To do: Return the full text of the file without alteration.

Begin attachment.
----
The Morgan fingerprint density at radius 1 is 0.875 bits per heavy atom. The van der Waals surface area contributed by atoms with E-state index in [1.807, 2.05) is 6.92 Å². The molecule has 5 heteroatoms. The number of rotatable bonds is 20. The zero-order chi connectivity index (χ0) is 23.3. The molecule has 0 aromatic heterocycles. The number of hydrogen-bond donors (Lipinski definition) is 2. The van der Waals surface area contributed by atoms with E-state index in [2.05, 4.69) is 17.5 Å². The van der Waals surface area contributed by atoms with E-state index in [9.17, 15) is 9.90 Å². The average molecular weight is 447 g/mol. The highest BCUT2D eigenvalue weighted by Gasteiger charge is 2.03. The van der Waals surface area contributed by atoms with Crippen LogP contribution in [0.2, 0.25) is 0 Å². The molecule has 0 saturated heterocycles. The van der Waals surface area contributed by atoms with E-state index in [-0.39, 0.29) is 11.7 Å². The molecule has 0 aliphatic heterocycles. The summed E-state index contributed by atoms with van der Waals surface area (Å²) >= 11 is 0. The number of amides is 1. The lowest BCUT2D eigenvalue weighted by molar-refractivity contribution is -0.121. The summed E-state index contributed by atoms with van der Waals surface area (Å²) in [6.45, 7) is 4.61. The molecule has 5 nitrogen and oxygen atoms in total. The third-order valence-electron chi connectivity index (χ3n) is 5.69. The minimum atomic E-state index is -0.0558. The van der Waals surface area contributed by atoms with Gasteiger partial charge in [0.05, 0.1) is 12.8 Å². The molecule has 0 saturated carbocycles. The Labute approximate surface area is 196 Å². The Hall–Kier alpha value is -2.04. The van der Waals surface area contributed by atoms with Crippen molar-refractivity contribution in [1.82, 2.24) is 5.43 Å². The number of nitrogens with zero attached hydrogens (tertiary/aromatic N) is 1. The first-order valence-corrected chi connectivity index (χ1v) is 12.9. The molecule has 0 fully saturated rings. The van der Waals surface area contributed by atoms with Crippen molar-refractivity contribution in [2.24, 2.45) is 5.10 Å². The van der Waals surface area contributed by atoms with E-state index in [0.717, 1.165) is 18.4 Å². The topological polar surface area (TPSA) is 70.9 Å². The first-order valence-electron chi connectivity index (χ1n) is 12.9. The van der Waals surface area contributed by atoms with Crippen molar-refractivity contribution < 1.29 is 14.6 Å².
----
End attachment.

The Morgan fingerprint density at radius 1 is 0.875 bits per heavy atom. The van der Waals surface area contributed by atoms with E-state index in [1.807, 2.05) is 6.92 Å². The molecule has 5 heteroatoms. The number of rotatable bonds is 20. The zero-order chi connectivity index (χ0) is 23.3. The molecule has 0 aromatic heterocycles. The number of hydrogen-bond donors (Lipinski definition) is 2. The van der Waals surface area contributed by atoms with E-state index in [2.05, 4.69) is 17.5 Å². The van der Waals surface area contributed by atoms with E-state index in [9.17, 15) is 9.90 Å². The average molecular weight is 447 g/mol. The highest BCUT2D eigenvalue weighted by Gasteiger charge is 2.03. The van der Waals surface area contributed by atoms with Crippen LogP contribution in [0.2, 0.25) is 0 Å². The molecule has 0 saturated heterocycles. The van der Waals surface area contributed by atoms with E-state index in [-0.39, 0.29) is 11.7 Å². The molecule has 0 aliphatic heterocycles. The summed E-state index contributed by atoms with van der Waals surface area (Å²) >= 11 is 0. The number of amides is 1. The lowest BCUT2D eigenvalue weighted by molar-refractivity contribution is -0.121. The summed E-state index contributed by atoms with van der Waals surface area (Å²) in [6.45, 7) is 4.61. The molecule has 5 nitrogen and oxygen atoms in total. The third-order valence-electron chi connectivity index (χ3n) is 5.69. The minimum atomic E-state index is -0.0558. The van der Waals surface area contributed by atoms with Gasteiger partial charge in [0.05, 0.1) is 12.8 Å². The molecule has 0 saturated carbocycles. The Labute approximate surface area is 196 Å². The Hall–Kier alpha value is -2.04. The van der Waals surface area contributed by atoms with Crippen molar-refractivity contribution in [1.82, 2.24) is 5.43 Å². The number of nitrogens with zero attached hydrogens (tertiary/aromatic N) is 1. The first-order valence-corrected chi connectivity index (χ1v) is 12.9. The molecule has 0 fully saturated rings. The van der Waals surface area contributed by atoms with Crippen molar-refractivity contribution in [2.24, 2.45) is 5.10 Å². The van der Waals surface area contributed by atoms with E-state index in [0.717, 1.165) is 18.4 Å². The topological polar surface area (TPSA) is 70.9 Å². The first-order valence-electron chi connectivity index (χ1n) is 12.9. The van der Waals surface area contributed by atoms with Crippen molar-refractivity contribution < 1.29 is 14.6 Å².